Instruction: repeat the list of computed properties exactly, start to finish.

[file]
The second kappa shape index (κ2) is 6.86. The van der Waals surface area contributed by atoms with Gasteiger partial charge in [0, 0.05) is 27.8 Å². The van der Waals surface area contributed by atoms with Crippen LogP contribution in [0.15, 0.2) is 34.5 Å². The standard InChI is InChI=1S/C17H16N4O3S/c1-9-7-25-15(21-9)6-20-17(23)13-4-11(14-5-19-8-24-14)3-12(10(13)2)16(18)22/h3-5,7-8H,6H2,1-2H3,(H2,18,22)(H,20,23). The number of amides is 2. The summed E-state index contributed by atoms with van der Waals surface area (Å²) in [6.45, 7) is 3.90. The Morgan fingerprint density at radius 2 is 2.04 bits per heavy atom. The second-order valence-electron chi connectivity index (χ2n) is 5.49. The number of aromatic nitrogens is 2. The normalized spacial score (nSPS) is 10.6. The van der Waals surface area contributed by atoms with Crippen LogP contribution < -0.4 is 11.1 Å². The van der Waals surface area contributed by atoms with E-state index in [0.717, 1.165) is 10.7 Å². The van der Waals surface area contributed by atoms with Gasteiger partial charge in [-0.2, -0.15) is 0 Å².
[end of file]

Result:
The second kappa shape index (κ2) is 6.86. The van der Waals surface area contributed by atoms with Gasteiger partial charge in [0, 0.05) is 27.8 Å². The van der Waals surface area contributed by atoms with Crippen LogP contribution in [0.15, 0.2) is 34.5 Å². The standard InChI is InChI=1S/C17H16N4O3S/c1-9-7-25-15(21-9)6-20-17(23)13-4-11(14-5-19-8-24-14)3-12(10(13)2)16(18)22/h3-5,7-8H,6H2,1-2H3,(H2,18,22)(H,20,23). The number of amides is 2. The summed E-state index contributed by atoms with van der Waals surface area (Å²) in [6.45, 7) is 3.90. The Morgan fingerprint density at radius 2 is 2.04 bits per heavy atom. The second-order valence-electron chi connectivity index (χ2n) is 5.49. The number of aromatic nitrogens is 2. The normalized spacial score (nSPS) is 10.6. The van der Waals surface area contributed by atoms with Crippen LogP contribution < -0.4 is 11.1 Å². The van der Waals surface area contributed by atoms with E-state index in [0.717, 1.165) is 10.7 Å². The van der Waals surface area contributed by atoms with Gasteiger partial charge in [-0.2, -0.15) is 0 Å².